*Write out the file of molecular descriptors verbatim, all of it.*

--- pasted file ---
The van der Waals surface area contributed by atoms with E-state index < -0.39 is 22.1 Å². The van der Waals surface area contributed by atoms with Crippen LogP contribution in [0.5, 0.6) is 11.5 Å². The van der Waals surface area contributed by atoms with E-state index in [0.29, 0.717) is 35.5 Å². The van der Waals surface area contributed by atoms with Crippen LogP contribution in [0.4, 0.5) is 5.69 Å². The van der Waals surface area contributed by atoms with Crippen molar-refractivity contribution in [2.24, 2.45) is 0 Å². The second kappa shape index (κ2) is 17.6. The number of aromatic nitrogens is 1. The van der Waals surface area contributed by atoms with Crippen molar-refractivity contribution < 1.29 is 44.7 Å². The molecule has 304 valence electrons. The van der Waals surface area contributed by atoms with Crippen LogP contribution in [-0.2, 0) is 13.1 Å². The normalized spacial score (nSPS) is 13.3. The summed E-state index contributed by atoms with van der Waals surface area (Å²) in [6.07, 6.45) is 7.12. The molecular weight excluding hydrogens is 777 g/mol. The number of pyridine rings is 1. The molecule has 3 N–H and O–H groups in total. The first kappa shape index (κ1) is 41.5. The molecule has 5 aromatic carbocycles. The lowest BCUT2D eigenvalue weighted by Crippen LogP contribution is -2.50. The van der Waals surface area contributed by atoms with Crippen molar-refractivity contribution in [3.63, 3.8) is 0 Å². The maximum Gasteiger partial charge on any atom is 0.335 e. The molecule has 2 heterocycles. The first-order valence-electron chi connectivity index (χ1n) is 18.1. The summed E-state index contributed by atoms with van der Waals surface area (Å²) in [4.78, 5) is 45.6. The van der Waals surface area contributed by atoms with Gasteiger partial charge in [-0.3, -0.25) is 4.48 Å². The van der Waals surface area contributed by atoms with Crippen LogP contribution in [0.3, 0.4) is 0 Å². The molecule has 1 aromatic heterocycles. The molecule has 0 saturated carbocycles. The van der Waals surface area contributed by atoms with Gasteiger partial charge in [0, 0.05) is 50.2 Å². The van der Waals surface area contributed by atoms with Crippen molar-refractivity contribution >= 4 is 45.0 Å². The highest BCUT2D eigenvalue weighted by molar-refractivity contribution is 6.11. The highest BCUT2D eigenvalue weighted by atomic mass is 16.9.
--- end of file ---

The van der Waals surface area contributed by atoms with E-state index < -0.39 is 22.1 Å². The van der Waals surface area contributed by atoms with Crippen LogP contribution in [0.5, 0.6) is 11.5 Å². The van der Waals surface area contributed by atoms with E-state index in [0.29, 0.717) is 35.5 Å². The van der Waals surface area contributed by atoms with Crippen LogP contribution in [0.4, 0.5) is 5.69 Å². The van der Waals surface area contributed by atoms with Crippen molar-refractivity contribution in [2.24, 2.45) is 0 Å². The second kappa shape index (κ2) is 17.6. The number of aromatic nitrogens is 1. The van der Waals surface area contributed by atoms with Crippen molar-refractivity contribution < 1.29 is 44.7 Å². The molecule has 304 valence electrons. The van der Waals surface area contributed by atoms with Crippen LogP contribution in [-0.2, 0) is 13.1 Å². The normalized spacial score (nSPS) is 13.3. The summed E-state index contributed by atoms with van der Waals surface area (Å²) in [6.07, 6.45) is 7.12. The molecular weight excluding hydrogens is 777 g/mol. The number of pyridine rings is 1. The molecule has 3 N–H and O–H groups in total. The first kappa shape index (κ1) is 41.5. The molecule has 5 aromatic carbocycles. The lowest BCUT2D eigenvalue weighted by Crippen LogP contribution is -2.50. The van der Waals surface area contributed by atoms with Crippen molar-refractivity contribution in [3.63, 3.8) is 0 Å². The maximum Gasteiger partial charge on any atom is 0.335 e. The molecule has 2 heterocycles. The first-order valence-electron chi connectivity index (χ1n) is 18.1. The summed E-state index contributed by atoms with van der Waals surface area (Å²) in [4.78, 5) is 45.6. The van der Waals surface area contributed by atoms with Gasteiger partial charge in [-0.3, -0.25) is 4.48 Å². The van der Waals surface area contributed by atoms with Crippen LogP contribution in [0.3, 0.4) is 0 Å². The molecule has 1 aromatic heterocycles. The molecule has 0 saturated carbocycles. The van der Waals surface area contributed by atoms with Gasteiger partial charge in [0, 0.05) is 50.2 Å². The van der Waals surface area contributed by atoms with Crippen molar-refractivity contribution >= 4 is 45.0 Å². The highest BCUT2D eigenvalue weighted by molar-refractivity contribution is 6.11. The highest BCUT2D eigenvalue weighted by atomic mass is 16.9.